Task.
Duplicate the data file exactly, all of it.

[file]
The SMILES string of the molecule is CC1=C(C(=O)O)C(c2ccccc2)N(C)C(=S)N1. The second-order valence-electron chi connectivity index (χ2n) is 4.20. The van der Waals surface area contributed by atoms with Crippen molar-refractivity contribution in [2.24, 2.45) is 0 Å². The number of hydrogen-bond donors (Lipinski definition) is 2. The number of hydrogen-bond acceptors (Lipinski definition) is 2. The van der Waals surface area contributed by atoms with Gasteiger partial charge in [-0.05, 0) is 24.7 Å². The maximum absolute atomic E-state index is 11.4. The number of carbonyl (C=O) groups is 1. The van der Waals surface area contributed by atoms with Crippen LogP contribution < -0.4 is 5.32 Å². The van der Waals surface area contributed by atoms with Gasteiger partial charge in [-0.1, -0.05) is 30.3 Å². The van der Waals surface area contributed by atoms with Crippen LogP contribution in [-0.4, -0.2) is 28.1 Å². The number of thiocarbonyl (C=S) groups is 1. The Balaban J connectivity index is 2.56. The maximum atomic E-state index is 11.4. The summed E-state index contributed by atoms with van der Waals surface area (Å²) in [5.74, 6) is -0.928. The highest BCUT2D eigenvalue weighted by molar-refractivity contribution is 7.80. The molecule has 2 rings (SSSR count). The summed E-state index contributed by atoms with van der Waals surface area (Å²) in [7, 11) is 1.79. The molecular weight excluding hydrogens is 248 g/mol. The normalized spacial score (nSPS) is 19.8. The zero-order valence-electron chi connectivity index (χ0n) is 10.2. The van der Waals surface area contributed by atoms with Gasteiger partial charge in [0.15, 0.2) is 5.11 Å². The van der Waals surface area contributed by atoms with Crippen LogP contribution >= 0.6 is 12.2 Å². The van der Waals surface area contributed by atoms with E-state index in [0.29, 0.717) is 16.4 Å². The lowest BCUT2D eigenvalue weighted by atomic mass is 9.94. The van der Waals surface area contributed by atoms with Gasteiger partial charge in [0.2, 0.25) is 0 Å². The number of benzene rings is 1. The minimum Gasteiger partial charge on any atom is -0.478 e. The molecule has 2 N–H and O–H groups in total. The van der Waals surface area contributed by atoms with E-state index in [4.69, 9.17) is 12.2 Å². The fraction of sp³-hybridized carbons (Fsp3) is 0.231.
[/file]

The SMILES string of the molecule is CC1=C(C(=O)O)C(c2ccccc2)N(C)C(=S)N1. The second-order valence-electron chi connectivity index (χ2n) is 4.20. The van der Waals surface area contributed by atoms with Crippen molar-refractivity contribution in [2.24, 2.45) is 0 Å². The number of hydrogen-bond donors (Lipinski definition) is 2. The number of hydrogen-bond acceptors (Lipinski definition) is 2. The van der Waals surface area contributed by atoms with Gasteiger partial charge in [-0.05, 0) is 24.7 Å². The maximum absolute atomic E-state index is 11.4. The number of carbonyl (C=O) groups is 1. The van der Waals surface area contributed by atoms with Crippen LogP contribution < -0.4 is 5.32 Å². The van der Waals surface area contributed by atoms with Gasteiger partial charge in [-0.1, -0.05) is 30.3 Å². The van der Waals surface area contributed by atoms with Crippen LogP contribution in [-0.4, -0.2) is 28.1 Å². The number of thiocarbonyl (C=S) groups is 1. The Balaban J connectivity index is 2.56. The maximum atomic E-state index is 11.4. The summed E-state index contributed by atoms with van der Waals surface area (Å²) in [5.74, 6) is -0.928. The highest BCUT2D eigenvalue weighted by molar-refractivity contribution is 7.80. The molecule has 2 rings (SSSR count). The summed E-state index contributed by atoms with van der Waals surface area (Å²) in [7, 11) is 1.79. The molecular weight excluding hydrogens is 248 g/mol. The normalized spacial score (nSPS) is 19.8. The zero-order valence-electron chi connectivity index (χ0n) is 10.2. The van der Waals surface area contributed by atoms with Gasteiger partial charge in [0.15, 0.2) is 5.11 Å². The van der Waals surface area contributed by atoms with Crippen LogP contribution >= 0.6 is 12.2 Å². The van der Waals surface area contributed by atoms with E-state index in [0.29, 0.717) is 16.4 Å². The lowest BCUT2D eigenvalue weighted by atomic mass is 9.94. The van der Waals surface area contributed by atoms with Gasteiger partial charge in [0.2, 0.25) is 0 Å². The number of benzene rings is 1. The minimum Gasteiger partial charge on any atom is -0.478 e. The molecule has 2 N–H and O–H groups in total. The van der Waals surface area contributed by atoms with E-state index in [4.69, 9.17) is 12.2 Å². The fraction of sp³-hybridized carbons (Fsp3) is 0.231.